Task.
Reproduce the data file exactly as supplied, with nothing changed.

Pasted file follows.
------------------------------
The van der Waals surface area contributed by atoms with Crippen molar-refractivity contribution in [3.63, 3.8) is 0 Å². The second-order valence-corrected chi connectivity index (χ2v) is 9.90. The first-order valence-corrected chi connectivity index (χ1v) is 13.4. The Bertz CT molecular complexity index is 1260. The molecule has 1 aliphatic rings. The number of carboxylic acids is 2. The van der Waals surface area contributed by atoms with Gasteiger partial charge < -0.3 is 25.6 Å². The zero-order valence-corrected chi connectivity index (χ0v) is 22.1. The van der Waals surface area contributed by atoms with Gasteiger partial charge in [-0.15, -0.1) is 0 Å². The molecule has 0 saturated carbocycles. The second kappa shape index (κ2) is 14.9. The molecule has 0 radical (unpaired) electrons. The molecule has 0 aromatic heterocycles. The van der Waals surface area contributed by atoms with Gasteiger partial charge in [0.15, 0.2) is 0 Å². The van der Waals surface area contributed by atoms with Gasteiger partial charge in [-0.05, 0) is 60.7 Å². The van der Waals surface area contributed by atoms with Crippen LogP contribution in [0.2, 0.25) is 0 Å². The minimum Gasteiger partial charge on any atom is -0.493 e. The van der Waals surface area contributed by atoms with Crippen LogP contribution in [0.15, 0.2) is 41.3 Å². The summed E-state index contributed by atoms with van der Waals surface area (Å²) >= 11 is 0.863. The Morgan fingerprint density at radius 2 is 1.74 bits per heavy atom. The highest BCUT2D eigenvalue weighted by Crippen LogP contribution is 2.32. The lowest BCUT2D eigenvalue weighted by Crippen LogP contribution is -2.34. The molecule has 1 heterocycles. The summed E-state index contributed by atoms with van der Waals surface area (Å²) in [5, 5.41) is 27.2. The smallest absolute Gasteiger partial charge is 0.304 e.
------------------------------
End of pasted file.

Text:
The van der Waals surface area contributed by atoms with Crippen molar-refractivity contribution in [3.63, 3.8) is 0 Å². The second-order valence-corrected chi connectivity index (χ2v) is 9.90. The first-order valence-corrected chi connectivity index (χ1v) is 13.4. The Bertz CT molecular complexity index is 1260. The molecule has 1 aliphatic rings. The number of carboxylic acids is 2. The van der Waals surface area contributed by atoms with Gasteiger partial charge < -0.3 is 25.6 Å². The zero-order valence-corrected chi connectivity index (χ0v) is 22.1. The van der Waals surface area contributed by atoms with Gasteiger partial charge in [-0.15, -0.1) is 0 Å². The molecule has 0 saturated carbocycles. The second kappa shape index (κ2) is 14.9. The molecule has 0 radical (unpaired) electrons. The molecule has 0 aromatic heterocycles. The van der Waals surface area contributed by atoms with Gasteiger partial charge in [0.15, 0.2) is 0 Å². The van der Waals surface area contributed by atoms with Gasteiger partial charge in [-0.05, 0) is 60.7 Å². The van der Waals surface area contributed by atoms with Crippen LogP contribution in [0.2, 0.25) is 0 Å². The minimum Gasteiger partial charge on any atom is -0.493 e. The van der Waals surface area contributed by atoms with Crippen LogP contribution in [0.15, 0.2) is 41.3 Å². The summed E-state index contributed by atoms with van der Waals surface area (Å²) >= 11 is 0.863. The Morgan fingerprint density at radius 2 is 1.74 bits per heavy atom. The highest BCUT2D eigenvalue weighted by Crippen LogP contribution is 2.32. The lowest BCUT2D eigenvalue weighted by Crippen LogP contribution is -2.34. The molecule has 1 heterocycles. The summed E-state index contributed by atoms with van der Waals surface area (Å²) in [5, 5.41) is 27.2. The smallest absolute Gasteiger partial charge is 0.304 e.